Traackr Obtains Series A Funding, Moves to San Francisco

2/23/11Follow @wroush

Traackr, a three-year-old startup that helps marketers identify the most influential social media users in any given niche, has picked up an undisclosed amount of Series A funding from at least two Silicon Valley “super angels” and one early-stage startup fund, according to co-founder Pierre-Loïc Assayag. The company was born in Boston and later moved to Cambridge, MA, but in concert with the new funding, it’s transplanting itself to San Francisco, Assayag says.

I first got to know Assayag after profiling Traackr for Xconomy in March 2008, and he hinted to me in December that the company might be headed West. He told me he’ll be able to share the identities of the investors, and the full amount the company has raised, after the round’s final close in about a month.

Assayag did say that the new investors have elected Robbie Vann-Adibé, an individual investor and startup consultant, to Traackr’s board of directors, and he implied that Vann-Adibé is an investor in Traackr himself. Vann-Adibé is board chairman at both OptiRate, which sells certificates of deposit online, and Belvedere, CA-based Little Pickle Press, which publishes children’s e-books. “We’re really excited about his arrival to the team,” Assayag says. “He brings great experience, shares the same grand vision we have for Traackr, and has an exceptional hit rate with his investments.”

Traackr’s core focus hasn’t changed since I first wrote about the startup, but its business model has. At first, the company offered tools that helped social media “power users” such as bloggers measure and extend their own influence in online circles. The company’s tools still measure individual influence—but now they’re aimed at brand marketers and public relations specialists, who pay to find out who’s leading online conversations on various subjects. Traackr’s subscription-only authority lists or “A Lists” give dynamic rankings of the top 25 influencers on subjects like craft beer or the Gulf oil spill.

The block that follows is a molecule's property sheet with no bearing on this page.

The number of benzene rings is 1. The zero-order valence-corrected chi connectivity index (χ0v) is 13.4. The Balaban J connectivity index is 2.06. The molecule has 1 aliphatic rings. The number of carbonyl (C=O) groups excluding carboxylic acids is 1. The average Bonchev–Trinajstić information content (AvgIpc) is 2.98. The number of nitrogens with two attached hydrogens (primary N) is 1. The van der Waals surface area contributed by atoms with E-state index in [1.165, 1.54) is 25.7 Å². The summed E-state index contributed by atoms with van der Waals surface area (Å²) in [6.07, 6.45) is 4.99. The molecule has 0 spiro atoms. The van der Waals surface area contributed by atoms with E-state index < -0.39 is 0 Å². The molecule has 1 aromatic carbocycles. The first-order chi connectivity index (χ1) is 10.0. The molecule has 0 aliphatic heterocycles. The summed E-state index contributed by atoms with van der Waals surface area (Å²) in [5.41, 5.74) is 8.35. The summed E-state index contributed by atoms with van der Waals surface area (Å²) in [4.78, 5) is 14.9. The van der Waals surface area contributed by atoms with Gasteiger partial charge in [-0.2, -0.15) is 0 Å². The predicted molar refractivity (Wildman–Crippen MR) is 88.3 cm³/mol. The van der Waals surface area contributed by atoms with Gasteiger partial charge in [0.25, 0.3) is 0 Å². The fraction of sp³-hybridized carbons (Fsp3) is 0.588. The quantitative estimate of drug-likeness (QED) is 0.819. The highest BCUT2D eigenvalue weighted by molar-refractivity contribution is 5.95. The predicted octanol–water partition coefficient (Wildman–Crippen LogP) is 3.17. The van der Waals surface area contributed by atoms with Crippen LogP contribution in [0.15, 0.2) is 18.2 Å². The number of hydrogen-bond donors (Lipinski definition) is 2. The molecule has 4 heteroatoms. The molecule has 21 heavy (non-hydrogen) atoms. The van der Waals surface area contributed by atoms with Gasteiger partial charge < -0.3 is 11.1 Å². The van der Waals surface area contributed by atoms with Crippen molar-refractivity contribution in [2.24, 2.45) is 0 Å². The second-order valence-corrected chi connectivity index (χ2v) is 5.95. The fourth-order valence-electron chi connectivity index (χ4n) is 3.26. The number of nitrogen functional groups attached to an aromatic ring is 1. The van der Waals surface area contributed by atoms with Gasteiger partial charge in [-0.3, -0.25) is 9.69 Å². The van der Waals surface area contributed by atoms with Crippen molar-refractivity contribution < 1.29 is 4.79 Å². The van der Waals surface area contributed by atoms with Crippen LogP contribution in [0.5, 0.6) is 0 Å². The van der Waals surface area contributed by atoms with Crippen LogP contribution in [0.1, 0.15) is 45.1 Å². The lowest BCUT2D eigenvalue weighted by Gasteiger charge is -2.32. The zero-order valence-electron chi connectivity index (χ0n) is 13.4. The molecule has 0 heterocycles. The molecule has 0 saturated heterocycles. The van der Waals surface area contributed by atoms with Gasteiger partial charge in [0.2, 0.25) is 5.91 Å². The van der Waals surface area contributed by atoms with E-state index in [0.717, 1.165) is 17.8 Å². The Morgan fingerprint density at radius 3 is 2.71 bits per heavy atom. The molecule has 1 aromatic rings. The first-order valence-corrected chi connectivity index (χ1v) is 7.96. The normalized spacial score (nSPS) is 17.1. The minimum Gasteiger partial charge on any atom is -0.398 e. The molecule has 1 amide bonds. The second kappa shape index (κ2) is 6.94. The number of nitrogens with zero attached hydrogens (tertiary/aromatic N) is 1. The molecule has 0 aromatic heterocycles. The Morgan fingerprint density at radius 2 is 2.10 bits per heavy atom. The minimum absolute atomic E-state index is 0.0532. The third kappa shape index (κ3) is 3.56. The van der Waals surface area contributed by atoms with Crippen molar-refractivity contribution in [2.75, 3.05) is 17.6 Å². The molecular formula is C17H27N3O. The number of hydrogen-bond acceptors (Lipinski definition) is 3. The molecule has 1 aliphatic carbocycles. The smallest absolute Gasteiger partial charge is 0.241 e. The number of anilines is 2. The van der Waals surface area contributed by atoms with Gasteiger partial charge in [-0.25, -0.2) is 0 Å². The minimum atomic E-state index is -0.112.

Assayag hints somewhat mysteriously the company will use part of the Series A investment to “go back to Traackr’s roots in the consumer space, with a very different solution but the same underlying goal to surface value from top authorities.” He says the money will also help the company expand its engineering team (the startup already has “top talent lined up to join,” he says) and beef up its sales and marketing operation.

By the time of the final close, the whole nine-person Traackr team will have relocated to San Francisco, Assayag says. That’s a story in itself. In a December column, I reported on a conversation in which Assayag explained that the East Coast investors Traackr approached took a forbiddingly analytical and legalistic approach to discussions, whereas meetings with West Coast investors were far less formal and more focused on nuts-and-bolts operational questions.

“The investors we talk to on the East Coast have all been asking us for tons of paperwork and due diligence. It takes a tremendous amount of time just to entertain the relationship,” Assayag said then. Bay Area investors, by contrast, ”are really looking at the handful of things that make or break a business. They know that everything else can be fixed…The conversations we’ve had here so far are about, ‘Show me the product, introduce me to your team, show me a client.’ That’s it. That gives them enough information to gauge whether or not this business has legs.” Evidently some of them feel it does.

Wade Roush is a contributing editor at Xconomy. Follow @wroush

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